The decline of the university is, as much that of the actual institutions themselves, that of the ideal to which they now barely relate at all. Yet perhaps, as we undertake the difficult task of contending with and contesting capital on this front amongst others, we should turn again to this ideal, and rescue it from the edge of extinction. Perhaps we could have no greater asset in this struggle than a clear idea of why we are fighting and what we are fighting for.
Marx warned of the dangers of preoccupying ourselves with ruminations of the coming society, and that our concerns instead should rest with the abolition of the existing state of things first and foremost. Yet in this he is often misunderstood: this prohibition is not a deferral in which one puts off the planning of a new society until after the cessation of the current one, as he also clearly states that communism is a name not for a new society that will emerge afterward, but is the name of the very movement that abolishes this state of affairs itself – it has no other content. In this regard, the experimental appropriation of the materials and practices which make up the university (and society at large) is not only a conceit, it is the essential complement of the struggle to change the world. We must only stipulate that such experimentation cannot occur only in imagination and dreams, but must manifest on the drawing board of the strategy meeting, it must be worked out in common and not in the mind of the loan genius, and that the planning of experimental uses must be part and parcel of the planning of the seizure of the materials in question.
So in what broad strokes can we paint the ideal of the university today? As stated above, we must always hold ourselves, collectively, to the existential fire, and never lose sight of the essentially problematic nature of our own purposes. In this regard, we can understand the university as a social form that continuously and constitutively calls into question its own purposes and the means by which it organizes itself in accord therewith. This continual submission to self-experimentation and self-research, this constitution of a social body as an ongoing research into this very constitution, is the ultimate purpose of collective self-problematization. It is at this meta-level in which not only the content of activities undertaken within the university, but the very form of the university itself becomes a research project and an ongoing collective experiment, that the contemporary university is perilously lacking.
Beyond this broadest and vaguest of outlines, we can also stipulate the following: that because the very fabric of the social body would become the subject of a research, every activity, no matter how menial, must become part of that research. To look forward to some principles that will not be fleshed out here, we can posit that an egalitarian principle (which will be defined and defended in detail in a future work) would allow that every constituent of the university body would participate in every strata of responsibility, such that everyone who eats participates in the growing, preparing, and serving of food and the custodial work that follows, that everyone who enjoys the landscape participates in its upkeep, that everyone who lives in a building participate in the maintenance and renovation of those buildings, and that everyone who shits cleans the toilet. This is not to abjure the importance of specialization, but it certainly is to steadfastly refuse using this as an excuse for insulating some from their collective responsibilities at the expense of the quality of the lives of others. Just because you aren’t a carpenter doesn’t mean you can paint a wall or sweep up sawdust. Moreover, we must remember that these activities are always undergoing a collective assessment such that the development of ways of improving the execution or distribution of tasks is as important as their performance.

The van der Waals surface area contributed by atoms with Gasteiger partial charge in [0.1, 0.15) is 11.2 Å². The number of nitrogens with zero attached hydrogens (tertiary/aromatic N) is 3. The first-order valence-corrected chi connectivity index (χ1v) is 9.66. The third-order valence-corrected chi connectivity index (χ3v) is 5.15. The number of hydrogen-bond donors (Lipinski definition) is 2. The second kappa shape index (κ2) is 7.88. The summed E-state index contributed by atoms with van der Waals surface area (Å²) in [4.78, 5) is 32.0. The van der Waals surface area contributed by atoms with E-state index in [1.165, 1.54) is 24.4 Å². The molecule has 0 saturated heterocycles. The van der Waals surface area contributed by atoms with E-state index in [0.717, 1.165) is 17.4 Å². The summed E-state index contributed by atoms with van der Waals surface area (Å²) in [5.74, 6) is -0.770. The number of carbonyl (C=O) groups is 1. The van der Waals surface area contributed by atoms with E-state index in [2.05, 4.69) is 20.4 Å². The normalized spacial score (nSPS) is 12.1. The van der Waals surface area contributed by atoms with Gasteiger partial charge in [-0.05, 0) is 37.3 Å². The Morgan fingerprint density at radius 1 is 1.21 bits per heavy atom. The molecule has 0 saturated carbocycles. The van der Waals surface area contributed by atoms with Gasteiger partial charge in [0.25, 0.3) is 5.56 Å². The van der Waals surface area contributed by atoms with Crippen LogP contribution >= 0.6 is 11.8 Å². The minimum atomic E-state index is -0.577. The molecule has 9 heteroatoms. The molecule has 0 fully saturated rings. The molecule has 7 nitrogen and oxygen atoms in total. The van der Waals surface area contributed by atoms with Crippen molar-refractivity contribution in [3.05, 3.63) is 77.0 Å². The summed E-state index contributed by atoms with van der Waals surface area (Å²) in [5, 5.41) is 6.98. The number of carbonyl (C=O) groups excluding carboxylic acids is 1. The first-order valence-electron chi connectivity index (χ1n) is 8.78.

Thus, the various disciplinary fields or productive arts in which the community is engaged are as important as the menial tasks whose execution by an unseen staff is normally taken for granted. To be a member of this community, this ideal university, is to engage in the production of collective life on every plane, as a worker first, and then as whatever combination of student, teacher, researcher, artist… One does administrative work in the morning, laboratory work in the afternoon, and custodial work in the evening, so to speak.
Such communities would also have to discover new dynamics in the relation between teaching and research, between professional and social relationships, between productive and non-productive labor. They would call into question the value of commuting, and focus on a new sort of micro-urbanist paradigm, be it developed within cities or in the countryside. And due to the universal nature of the egalitarian ideal on the basis of which such a social form is possible, cosmopolitanism will replace local isolationism as much as globalist homogenization.
There is far greater potential within the university ideal than is dreamt of or demonstrated in the halls of academia today, with its elitist elevation and corporatist decline. There is potential for a renewed thinking of what might constitute a social body, of what we might strive for together on this earth.